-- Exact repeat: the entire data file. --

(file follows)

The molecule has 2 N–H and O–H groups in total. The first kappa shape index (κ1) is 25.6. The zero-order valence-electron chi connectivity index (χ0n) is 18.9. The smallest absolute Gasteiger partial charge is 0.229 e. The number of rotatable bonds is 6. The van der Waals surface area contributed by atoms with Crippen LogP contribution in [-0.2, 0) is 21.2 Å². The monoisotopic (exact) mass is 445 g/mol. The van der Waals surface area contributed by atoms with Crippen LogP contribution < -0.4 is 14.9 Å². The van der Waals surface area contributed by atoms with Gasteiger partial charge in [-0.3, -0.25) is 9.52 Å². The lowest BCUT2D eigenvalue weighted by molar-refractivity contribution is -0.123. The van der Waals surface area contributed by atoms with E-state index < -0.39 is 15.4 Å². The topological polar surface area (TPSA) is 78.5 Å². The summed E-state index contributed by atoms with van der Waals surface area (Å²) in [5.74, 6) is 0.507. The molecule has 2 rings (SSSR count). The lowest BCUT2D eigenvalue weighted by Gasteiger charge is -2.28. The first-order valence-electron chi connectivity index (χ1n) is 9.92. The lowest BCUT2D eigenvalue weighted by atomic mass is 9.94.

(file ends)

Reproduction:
The molecule has 2 N–H and O–H groups in total. The first kappa shape index (κ1) is 25.6. The zero-order valence-electron chi connectivity index (χ0n) is 18.9. The smallest absolute Gasteiger partial charge is 0.229 e. The number of rotatable bonds is 6. The van der Waals surface area contributed by atoms with Crippen LogP contribution in [-0.2, 0) is 21.2 Å². The monoisotopic (exact) mass is 445 g/mol. The van der Waals surface area contributed by atoms with Crippen LogP contribution < -0.4 is 14.9 Å². The van der Waals surface area contributed by atoms with Gasteiger partial charge in [-0.3, -0.25) is 9.52 Å². The lowest BCUT2D eigenvalue weighted by molar-refractivity contribution is -0.123. The van der Waals surface area contributed by atoms with E-state index < -0.39 is 15.4 Å². The topological polar surface area (TPSA) is 78.5 Å². The summed E-state index contributed by atoms with van der Waals surface area (Å²) in [5.74, 6) is 0.507. The molecule has 2 rings (SSSR count). The lowest BCUT2D eigenvalue weighted by Gasteiger charge is -2.28. The first-order valence-electron chi connectivity index (χ1n) is 9.92. The lowest BCUT2D eigenvalue weighted by atomic mass is 9.94.